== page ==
It was, of course, a lie what you read about my religious convictions, a lie which is being systematically repeated. I do not believe in a personal God and I have never denied this but have expressed it clearly. If something is in me which can be called religious then it is the unbounded admiration for the structure of the world so far as our science can reveal it.- Albert Einstein, letter to an atheist (1954), quoted in Albert Einstein: The Human Side, edited by Helen Dukas & Banesh Hoffman
During the youthful period of mankind's spiritual evolution, human fantasy created gods in man's own image who, by the operations of their will were supposed to determine, or at any rate influence, the phenomenal world.
I have repeatedly said that in my opinion the idea of a personal God is a childlike one. You may call me an agnostic, but I do not share the crusading spirit of the professional atheist whose fervor is mostly due to a painful act of liberation from the fetters of religious indoctrination received in youth. I prefer an attitude of humility corresponding to the weakness of our intellectual understanding of nature and of our own being.
I cannot conceive of a personal God who would directly influence the actions of individuals, or would directly sit in judgment on creatures of his own creation. I cannot do this in spite of the fact that mechanistic causality has, to a certain extent, been placed in doubt by modern science. My religiosity consists in a humble admiration of the infinitely superior spirit that reveals itself in the little that we, with our weak and transitory understanding, can comprehend of reality. Morality is of the highest importance -- but for us, not for God.
Scientific research is based on the idea that everything that takes place is determined by laws of nature, and therefore this holds for the action of people. For this reason, a research scientist will hardly be inclined to believe that events could be influenced by a prayer, i.e. by a wish addressed to a Supernatural Being.
The more a man is imbued with the ordered regularity of all events the firmer becomes his conviction that there is no room left by the side of this ordered regularity for causes of a different nature. For him neither the rule of human nor the rule of divine will exist as an independent cause of natural events.To be sure, the doctrine of a personal God interfering with the natural events could never be refuted, in the real sense, by science, for this doctrine can always take refuge in those domains in which scientific knowledge has not yet been able to set foot. But I am persuaded that such behavior on the part of the representatives of religion would not only be unworthy but also fatal.For a doctrine which is able to maintain itself not in clear light but only in the dark, will of necessity lose its effect on mankind, with incalculable harm to human progress.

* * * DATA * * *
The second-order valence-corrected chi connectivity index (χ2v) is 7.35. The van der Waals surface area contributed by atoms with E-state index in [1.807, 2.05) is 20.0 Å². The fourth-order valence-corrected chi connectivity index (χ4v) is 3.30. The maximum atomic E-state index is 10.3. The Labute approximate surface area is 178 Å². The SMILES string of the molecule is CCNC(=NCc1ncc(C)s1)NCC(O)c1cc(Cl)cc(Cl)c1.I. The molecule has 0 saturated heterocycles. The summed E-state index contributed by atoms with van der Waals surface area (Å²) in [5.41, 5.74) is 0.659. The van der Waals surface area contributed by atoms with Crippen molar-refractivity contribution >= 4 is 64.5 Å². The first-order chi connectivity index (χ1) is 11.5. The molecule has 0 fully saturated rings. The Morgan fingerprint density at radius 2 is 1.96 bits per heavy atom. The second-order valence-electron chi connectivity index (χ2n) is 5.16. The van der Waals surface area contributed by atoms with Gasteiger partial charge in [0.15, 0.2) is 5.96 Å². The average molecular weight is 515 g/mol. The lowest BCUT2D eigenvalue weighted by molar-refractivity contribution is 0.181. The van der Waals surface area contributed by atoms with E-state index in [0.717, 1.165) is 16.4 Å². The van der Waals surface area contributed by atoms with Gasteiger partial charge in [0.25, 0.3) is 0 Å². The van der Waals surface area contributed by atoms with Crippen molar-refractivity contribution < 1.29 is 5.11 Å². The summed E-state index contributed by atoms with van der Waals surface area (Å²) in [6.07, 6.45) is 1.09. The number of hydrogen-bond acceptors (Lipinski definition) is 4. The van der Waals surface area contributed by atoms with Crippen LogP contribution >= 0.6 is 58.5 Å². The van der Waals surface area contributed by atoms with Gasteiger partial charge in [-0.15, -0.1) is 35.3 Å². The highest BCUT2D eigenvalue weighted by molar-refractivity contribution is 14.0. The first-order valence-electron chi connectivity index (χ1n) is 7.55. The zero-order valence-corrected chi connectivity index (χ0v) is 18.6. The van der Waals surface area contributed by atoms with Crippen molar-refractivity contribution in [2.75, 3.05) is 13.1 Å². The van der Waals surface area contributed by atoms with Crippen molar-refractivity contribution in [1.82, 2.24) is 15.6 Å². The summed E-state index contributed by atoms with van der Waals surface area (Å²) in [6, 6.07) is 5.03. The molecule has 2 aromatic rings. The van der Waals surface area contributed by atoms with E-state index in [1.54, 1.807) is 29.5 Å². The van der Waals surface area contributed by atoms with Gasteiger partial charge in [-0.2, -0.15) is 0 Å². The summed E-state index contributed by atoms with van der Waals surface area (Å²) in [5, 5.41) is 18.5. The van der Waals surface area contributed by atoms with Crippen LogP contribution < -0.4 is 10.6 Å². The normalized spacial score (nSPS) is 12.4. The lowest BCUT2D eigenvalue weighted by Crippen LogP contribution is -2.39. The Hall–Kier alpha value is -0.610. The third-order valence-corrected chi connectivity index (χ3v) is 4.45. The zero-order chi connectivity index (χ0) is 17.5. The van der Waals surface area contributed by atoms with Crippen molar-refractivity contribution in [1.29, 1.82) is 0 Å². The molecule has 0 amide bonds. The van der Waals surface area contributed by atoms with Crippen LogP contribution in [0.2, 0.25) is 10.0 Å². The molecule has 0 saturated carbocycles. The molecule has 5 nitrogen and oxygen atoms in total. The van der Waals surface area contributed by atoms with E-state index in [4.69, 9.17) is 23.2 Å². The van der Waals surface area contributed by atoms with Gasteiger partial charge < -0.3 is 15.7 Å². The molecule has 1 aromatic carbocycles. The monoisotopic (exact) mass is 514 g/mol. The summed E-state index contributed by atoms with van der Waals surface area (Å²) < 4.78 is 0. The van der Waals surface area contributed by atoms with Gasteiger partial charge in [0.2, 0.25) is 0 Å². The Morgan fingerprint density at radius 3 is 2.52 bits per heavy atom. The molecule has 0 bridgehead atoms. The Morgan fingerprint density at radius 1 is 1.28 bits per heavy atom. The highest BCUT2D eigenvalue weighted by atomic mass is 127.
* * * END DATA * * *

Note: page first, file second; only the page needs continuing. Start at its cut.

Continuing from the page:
I am a deeply religious nonbeliever.This is somewhat new kind of religion. I have never imputed to Nature a purpose or a goal, or anything that could be understood as anthropomorphic.What I see in Nature is a magnificent structure that we can comprehend only very imperfectly, and that must fill a thinking person with a feeling of humility.My position concerning God is that of an agnostic. I am convinced that a vivid consciousness of the primary importance of moral principles for the betterment and ennoblement of life does not need the idea of a law-giver. Especially a law-giver who works on the basis of reward and punishment.To assume the existence of an unperceivable being… does not facilitate understanding the orderliness we find in the perceivable world. I don`t try to imagine a personal God; it suffices to stand in awe at the structure of the world, insofar as it allows our inadequate senses to appreciate it.
Professor Einstein, I believe that every Christian in America will answer you, 'We will not give up our belief in our God and his son Jesus Christ, but we invite you, if you do not believe in the God of the people of this nation, to go back where you came from.' I have done everything in my power to be a blessing to Israel, and then you come along and with one statement from your blasphemous tongue, do more to hurt the cause of your people than all the efforts of the Christians who love Israel can do to stamp out anti-Semitism in our land. Professor Einstein, every Christian in America will immediately reply to you, 'Take your crazy, fallacious theory of evolution and go back to Germany where you came from, or stop trying to break down the faith of a people who gave you a welcome when you were forced to flee your native land.'